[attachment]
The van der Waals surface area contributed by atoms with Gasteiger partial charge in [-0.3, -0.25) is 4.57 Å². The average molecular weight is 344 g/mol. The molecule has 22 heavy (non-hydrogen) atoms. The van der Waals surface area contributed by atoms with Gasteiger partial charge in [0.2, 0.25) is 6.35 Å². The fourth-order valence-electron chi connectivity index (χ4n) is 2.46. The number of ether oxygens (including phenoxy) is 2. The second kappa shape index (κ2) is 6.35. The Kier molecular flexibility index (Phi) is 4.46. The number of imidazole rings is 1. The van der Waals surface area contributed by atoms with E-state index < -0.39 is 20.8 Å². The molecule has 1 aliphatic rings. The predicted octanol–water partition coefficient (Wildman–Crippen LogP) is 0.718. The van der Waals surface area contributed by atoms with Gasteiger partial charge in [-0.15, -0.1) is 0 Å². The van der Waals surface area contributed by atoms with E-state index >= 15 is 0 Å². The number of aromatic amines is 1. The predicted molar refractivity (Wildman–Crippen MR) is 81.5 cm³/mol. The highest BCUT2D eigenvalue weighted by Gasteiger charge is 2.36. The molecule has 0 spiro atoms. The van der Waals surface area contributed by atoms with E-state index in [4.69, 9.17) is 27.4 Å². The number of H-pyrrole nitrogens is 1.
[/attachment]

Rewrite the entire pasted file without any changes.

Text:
The van der Waals surface area contributed by atoms with Gasteiger partial charge in [-0.3, -0.25) is 4.57 Å². The average molecular weight is 344 g/mol. The molecule has 22 heavy (non-hydrogen) atoms. The van der Waals surface area contributed by atoms with Gasteiger partial charge in [0.2, 0.25) is 6.35 Å². The fourth-order valence-electron chi connectivity index (χ4n) is 2.46. The number of ether oxygens (including phenoxy) is 2. The second kappa shape index (κ2) is 6.35. The Kier molecular flexibility index (Phi) is 4.46. The number of imidazole rings is 1. The van der Waals surface area contributed by atoms with E-state index < -0.39 is 20.8 Å². The molecule has 1 aliphatic rings. The predicted octanol–water partition coefficient (Wildman–Crippen LogP) is 0.718. The van der Waals surface area contributed by atoms with Gasteiger partial charge in [-0.15, -0.1) is 0 Å². The van der Waals surface area contributed by atoms with E-state index >= 15 is 0 Å². The number of aromatic amines is 1. The predicted molar refractivity (Wildman–Crippen MR) is 81.5 cm³/mol. The highest BCUT2D eigenvalue weighted by Gasteiger charge is 2.36. The molecule has 0 spiro atoms. The van der Waals surface area contributed by atoms with E-state index in [4.69, 9.17) is 27.4 Å². The number of H-pyrrole nitrogens is 1.